Top 10 State K-12 Blog Posts in 2013: From Common Core to Michelle Rhee
At the start of 2013, it might have been easy to predict in a general way what some of the top state policy and political stories in education would involve. Surely the Common Core State Standards would continue attracting lots of attention. New school choice initiatives, where introduced, would likely generate interest and controversy. And there would be a few state elections on the ballot, along with the inevitable turnover among state superintendents.
But as Chris Berman of ESPN is fond of saying (with a nod to my Schooled in Sports colleague Bryan Toporek), "That's why they play the game."
The past year produced a wide range of good state K-12 news. We saw anti-common-core legislation introduced in a variety of states, and although none of those bills succeeded in their original aim, repercussions are still being felt. And political agitation against the standards seemed to rise, highlighting concerns about student privacy, as well as how the standards will impact students, test scores, and evaluations, a big concern for teachers and others in the traditional K-12 community.
Alabama lawmakers passed a new tax-credit scholarship program with dazzling speed (for a state legislature), resulting in partisan recriminations and lawsuits. California, meanwhile, enacted a groundbreaking new K-12 finance formula, but districts and schools are still waiting to see just how it will impact their future.
As for state superintendents, Wyoming experienced political turmoil when legislators and Gov. Matt Mead ousted elected state GOP superintendent Cindy Hill, who fought back voraciously. New York education chief John King experienced withering common-core backlash. And Maine, Mississippi, Nebraska, and Pennsylvania all got new state chiefs.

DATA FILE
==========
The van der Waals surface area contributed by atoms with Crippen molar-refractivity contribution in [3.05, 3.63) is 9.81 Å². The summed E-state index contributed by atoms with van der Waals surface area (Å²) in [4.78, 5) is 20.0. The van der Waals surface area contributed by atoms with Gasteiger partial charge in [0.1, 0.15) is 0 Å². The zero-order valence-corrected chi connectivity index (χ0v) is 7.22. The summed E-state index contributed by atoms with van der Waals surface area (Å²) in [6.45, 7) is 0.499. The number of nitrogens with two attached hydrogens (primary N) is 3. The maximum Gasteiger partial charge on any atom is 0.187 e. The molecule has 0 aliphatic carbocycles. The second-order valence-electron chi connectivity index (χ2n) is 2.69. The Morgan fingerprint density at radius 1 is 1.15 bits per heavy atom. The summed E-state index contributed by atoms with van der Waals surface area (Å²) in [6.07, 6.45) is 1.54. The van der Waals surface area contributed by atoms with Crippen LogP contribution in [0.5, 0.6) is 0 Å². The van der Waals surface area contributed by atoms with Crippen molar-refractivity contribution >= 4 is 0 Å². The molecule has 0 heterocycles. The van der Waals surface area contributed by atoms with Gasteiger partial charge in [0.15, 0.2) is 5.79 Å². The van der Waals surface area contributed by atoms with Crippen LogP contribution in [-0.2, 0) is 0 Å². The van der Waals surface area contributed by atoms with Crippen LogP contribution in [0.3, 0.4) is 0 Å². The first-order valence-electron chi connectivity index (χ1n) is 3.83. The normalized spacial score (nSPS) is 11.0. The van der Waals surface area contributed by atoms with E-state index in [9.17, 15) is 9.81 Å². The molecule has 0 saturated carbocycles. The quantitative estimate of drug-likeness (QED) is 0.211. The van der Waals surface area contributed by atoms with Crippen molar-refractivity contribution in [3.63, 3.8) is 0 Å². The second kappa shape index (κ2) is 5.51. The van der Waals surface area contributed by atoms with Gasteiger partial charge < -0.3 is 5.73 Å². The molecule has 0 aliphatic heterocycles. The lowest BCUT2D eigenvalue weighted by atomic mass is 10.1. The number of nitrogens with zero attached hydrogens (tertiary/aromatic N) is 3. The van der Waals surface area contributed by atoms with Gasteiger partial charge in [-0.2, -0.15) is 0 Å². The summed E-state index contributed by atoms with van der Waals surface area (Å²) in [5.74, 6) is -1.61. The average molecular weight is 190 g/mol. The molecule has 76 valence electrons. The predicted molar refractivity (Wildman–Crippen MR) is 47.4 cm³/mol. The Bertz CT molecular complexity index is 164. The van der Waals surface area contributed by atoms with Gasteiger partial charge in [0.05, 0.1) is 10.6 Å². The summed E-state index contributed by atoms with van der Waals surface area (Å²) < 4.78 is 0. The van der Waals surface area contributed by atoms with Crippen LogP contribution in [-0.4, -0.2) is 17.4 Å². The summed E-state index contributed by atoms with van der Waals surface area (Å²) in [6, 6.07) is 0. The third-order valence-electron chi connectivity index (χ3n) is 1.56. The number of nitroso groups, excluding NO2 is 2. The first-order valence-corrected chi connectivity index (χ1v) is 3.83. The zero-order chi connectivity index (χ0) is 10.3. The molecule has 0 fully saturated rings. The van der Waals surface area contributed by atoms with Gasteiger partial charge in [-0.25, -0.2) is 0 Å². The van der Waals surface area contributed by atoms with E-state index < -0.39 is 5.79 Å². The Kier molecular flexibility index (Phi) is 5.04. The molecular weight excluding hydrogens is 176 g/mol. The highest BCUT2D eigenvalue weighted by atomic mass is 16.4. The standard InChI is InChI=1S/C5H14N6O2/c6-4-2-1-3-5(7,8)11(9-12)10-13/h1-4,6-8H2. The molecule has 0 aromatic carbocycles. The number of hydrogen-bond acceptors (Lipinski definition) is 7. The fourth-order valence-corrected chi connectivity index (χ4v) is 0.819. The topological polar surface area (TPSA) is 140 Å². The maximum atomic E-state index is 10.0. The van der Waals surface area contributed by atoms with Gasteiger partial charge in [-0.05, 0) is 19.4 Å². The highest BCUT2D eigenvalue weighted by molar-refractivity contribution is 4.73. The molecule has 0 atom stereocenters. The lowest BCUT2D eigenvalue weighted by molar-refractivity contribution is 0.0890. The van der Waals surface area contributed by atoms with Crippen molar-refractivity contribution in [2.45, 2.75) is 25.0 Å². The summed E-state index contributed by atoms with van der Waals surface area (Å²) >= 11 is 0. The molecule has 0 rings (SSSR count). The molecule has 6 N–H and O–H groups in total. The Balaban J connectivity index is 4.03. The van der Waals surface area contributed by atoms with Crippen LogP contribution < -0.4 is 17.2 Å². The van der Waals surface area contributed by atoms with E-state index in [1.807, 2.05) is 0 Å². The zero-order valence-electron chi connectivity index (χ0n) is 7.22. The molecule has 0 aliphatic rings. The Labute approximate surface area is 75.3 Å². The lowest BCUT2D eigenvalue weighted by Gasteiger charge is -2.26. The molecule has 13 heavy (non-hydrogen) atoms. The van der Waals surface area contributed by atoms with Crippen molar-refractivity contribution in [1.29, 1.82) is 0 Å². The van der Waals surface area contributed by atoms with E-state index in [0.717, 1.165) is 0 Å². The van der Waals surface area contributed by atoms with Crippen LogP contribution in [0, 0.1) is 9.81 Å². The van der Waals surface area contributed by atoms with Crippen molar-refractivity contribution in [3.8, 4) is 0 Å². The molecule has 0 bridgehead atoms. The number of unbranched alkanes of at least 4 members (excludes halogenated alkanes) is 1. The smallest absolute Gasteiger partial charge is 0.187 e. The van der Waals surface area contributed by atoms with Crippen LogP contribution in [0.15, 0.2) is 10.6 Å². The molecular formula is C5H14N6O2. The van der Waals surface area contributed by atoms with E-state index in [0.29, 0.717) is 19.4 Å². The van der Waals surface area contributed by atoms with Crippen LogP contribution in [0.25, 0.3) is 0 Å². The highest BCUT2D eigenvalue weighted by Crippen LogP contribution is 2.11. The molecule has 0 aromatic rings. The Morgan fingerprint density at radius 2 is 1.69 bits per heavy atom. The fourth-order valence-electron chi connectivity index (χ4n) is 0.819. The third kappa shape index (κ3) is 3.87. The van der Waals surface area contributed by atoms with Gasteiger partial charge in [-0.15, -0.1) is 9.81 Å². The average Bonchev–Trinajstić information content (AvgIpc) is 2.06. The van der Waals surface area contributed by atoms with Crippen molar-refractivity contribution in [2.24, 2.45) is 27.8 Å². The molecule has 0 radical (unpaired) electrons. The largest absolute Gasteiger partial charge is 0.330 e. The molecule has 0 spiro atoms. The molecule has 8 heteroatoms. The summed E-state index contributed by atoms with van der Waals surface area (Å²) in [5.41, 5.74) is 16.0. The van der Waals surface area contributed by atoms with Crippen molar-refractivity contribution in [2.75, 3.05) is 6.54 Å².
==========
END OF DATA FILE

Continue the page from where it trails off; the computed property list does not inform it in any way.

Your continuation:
But long-time education official Tony Bennett experienced perhaps the hardest fall of all, when the Florida commissioner stepped down in August after an Associated Press report revealed frantic behind-the-scenes work to alter Indiana's A-F school accountability system back in 2012, when Bennett had the top K-12 job in that state. That story led to closer examinations of school accountability in general.
Without further ado, here's the top 10 most-read blog posts for State EdWatch in 2013:
Kentucky made big news in 2012 when it became the first state to release scores from tests explicitly aligned to the common core. But in the second year of those scores in 2013, students didn't make the progress that state officials had hoped, and big score gaps between groups remained.
I wrote this item from a meeting of the National Association of State Boards of Education last summer in Arlington, Va., where during a discussion of teacher evaluations, several people in the audience expressed concern about how the standards' impact on test scores would, perhaps unfairly, hurt teachers' evaluation ratings.
New York was the second state after Kentucky to release common-core-aligned test scores. The results caused a ruckus in the Empire State, with teachers' union bosses claiming that the state had bungled a rollout of a common-core curriculum and others saying the scores did not reflect fairly on educators.